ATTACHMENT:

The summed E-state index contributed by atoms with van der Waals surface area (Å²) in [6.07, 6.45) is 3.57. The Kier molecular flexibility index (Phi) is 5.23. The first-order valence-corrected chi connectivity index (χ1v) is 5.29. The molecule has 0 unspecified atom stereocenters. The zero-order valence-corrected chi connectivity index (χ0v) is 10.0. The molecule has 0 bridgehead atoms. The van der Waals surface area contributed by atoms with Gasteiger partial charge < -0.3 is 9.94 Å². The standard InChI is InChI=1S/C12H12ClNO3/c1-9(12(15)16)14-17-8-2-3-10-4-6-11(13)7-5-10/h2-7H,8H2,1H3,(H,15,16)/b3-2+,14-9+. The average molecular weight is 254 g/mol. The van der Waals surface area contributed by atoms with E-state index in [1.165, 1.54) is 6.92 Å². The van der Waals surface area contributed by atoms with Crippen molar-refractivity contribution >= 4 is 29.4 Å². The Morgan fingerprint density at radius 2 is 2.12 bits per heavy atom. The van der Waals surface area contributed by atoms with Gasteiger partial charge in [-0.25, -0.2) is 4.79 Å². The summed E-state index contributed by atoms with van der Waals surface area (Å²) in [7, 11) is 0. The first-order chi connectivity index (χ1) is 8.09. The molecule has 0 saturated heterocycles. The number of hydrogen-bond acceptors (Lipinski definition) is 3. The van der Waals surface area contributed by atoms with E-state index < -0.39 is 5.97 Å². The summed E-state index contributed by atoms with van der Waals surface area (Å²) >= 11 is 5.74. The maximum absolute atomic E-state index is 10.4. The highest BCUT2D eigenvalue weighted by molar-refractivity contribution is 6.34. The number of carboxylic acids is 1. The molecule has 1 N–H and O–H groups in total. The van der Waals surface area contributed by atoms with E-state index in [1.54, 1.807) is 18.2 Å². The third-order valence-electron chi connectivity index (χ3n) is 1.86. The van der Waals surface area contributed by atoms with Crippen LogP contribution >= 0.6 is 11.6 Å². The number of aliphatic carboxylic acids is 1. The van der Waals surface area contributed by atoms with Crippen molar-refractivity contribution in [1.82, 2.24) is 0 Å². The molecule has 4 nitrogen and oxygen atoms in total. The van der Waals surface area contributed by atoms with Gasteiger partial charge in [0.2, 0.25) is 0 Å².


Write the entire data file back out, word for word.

The summed E-state index contributed by atoms with van der Waals surface area (Å²) in [6.07, 6.45) is 3.57. The Kier molecular flexibility index (Phi) is 5.23. The first-order valence-corrected chi connectivity index (χ1v) is 5.29. The molecule has 0 unspecified atom stereocenters. The zero-order valence-corrected chi connectivity index (χ0v) is 10.0. The molecule has 0 bridgehead atoms. The van der Waals surface area contributed by atoms with Gasteiger partial charge < -0.3 is 9.94 Å². The standard InChI is InChI=1S/C12H12ClNO3/c1-9(12(15)16)14-17-8-2-3-10-4-6-11(13)7-5-10/h2-7H,8H2,1H3,(H,15,16)/b3-2+,14-9+. The average molecular weight is 254 g/mol. The van der Waals surface area contributed by atoms with E-state index in [1.165, 1.54) is 6.92 Å². The van der Waals surface area contributed by atoms with Crippen molar-refractivity contribution >= 4 is 29.4 Å². The Morgan fingerprint density at radius 2 is 2.12 bits per heavy atom. The van der Waals surface area contributed by atoms with Gasteiger partial charge in [-0.25, -0.2) is 4.79 Å². The summed E-state index contributed by atoms with van der Waals surface area (Å²) in [7, 11) is 0. The first-order chi connectivity index (χ1) is 8.09. The molecule has 0 saturated heterocycles. The number of hydrogen-bond acceptors (Lipinski definition) is 3. The van der Waals surface area contributed by atoms with E-state index < -0.39 is 5.97 Å². The summed E-state index contributed by atoms with van der Waals surface area (Å²) >= 11 is 5.74. The maximum absolute atomic E-state index is 10.4. The highest BCUT2D eigenvalue weighted by molar-refractivity contribution is 6.34. The number of carboxylic acids is 1. The molecule has 1 N–H and O–H groups in total. The van der Waals surface area contributed by atoms with E-state index in [1.54, 1.807) is 18.2 Å². The third-order valence-electron chi connectivity index (χ3n) is 1.86. The van der Waals surface area contributed by atoms with Crippen LogP contribution >= 0.6 is 11.6 Å². The number of aliphatic carboxylic acids is 1. The van der Waals surface area contributed by atoms with Crippen molar-refractivity contribution in [1.82, 2.24) is 0 Å². The molecule has 4 nitrogen and oxygen atoms in total. The van der Waals surface area contributed by atoms with Gasteiger partial charge in [0.2, 0.25) is 0 Å².